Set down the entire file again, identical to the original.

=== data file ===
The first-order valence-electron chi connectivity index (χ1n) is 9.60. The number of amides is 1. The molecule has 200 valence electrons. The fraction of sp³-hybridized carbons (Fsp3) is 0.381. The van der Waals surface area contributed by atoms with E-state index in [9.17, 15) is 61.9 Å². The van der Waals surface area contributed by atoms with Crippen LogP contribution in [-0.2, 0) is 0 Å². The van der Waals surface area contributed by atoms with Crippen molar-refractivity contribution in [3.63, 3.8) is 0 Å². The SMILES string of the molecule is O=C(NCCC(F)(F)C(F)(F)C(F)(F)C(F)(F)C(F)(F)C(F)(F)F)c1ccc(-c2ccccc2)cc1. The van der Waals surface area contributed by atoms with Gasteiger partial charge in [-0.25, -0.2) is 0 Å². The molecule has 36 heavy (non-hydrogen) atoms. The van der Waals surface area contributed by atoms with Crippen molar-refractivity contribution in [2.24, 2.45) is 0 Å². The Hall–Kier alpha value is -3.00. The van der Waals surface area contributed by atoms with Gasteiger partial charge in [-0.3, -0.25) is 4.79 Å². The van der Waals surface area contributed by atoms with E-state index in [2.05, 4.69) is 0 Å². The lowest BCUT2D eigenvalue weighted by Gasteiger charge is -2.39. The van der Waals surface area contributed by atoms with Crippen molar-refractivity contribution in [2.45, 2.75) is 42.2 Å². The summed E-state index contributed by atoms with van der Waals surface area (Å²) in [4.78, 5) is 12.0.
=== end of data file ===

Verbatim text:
The first-order valence-electron chi connectivity index (χ1n) is 9.60. The number of amides is 1. The molecule has 200 valence electrons. The fraction of sp³-hybridized carbons (Fsp3) is 0.381. The van der Waals surface area contributed by atoms with E-state index in [9.17, 15) is 61.9 Å². The van der Waals surface area contributed by atoms with Crippen LogP contribution in [-0.2, 0) is 0 Å². The van der Waals surface area contributed by atoms with Crippen molar-refractivity contribution in [3.63, 3.8) is 0 Å². The SMILES string of the molecule is O=C(NCCC(F)(F)C(F)(F)C(F)(F)C(F)(F)C(F)(F)C(F)(F)F)c1ccc(-c2ccccc2)cc1. The van der Waals surface area contributed by atoms with Gasteiger partial charge in [-0.25, -0.2) is 0 Å². The molecule has 36 heavy (non-hydrogen) atoms. The van der Waals surface area contributed by atoms with Crippen molar-refractivity contribution in [2.24, 2.45) is 0 Å². The Hall–Kier alpha value is -3.00. The van der Waals surface area contributed by atoms with Gasteiger partial charge in [-0.3, -0.25) is 4.79 Å². The van der Waals surface area contributed by atoms with E-state index in [2.05, 4.69) is 0 Å². The lowest BCUT2D eigenvalue weighted by Gasteiger charge is -2.39. The van der Waals surface area contributed by atoms with Crippen molar-refractivity contribution in [2.45, 2.75) is 42.2 Å². The summed E-state index contributed by atoms with van der Waals surface area (Å²) in [4.78, 5) is 12.0.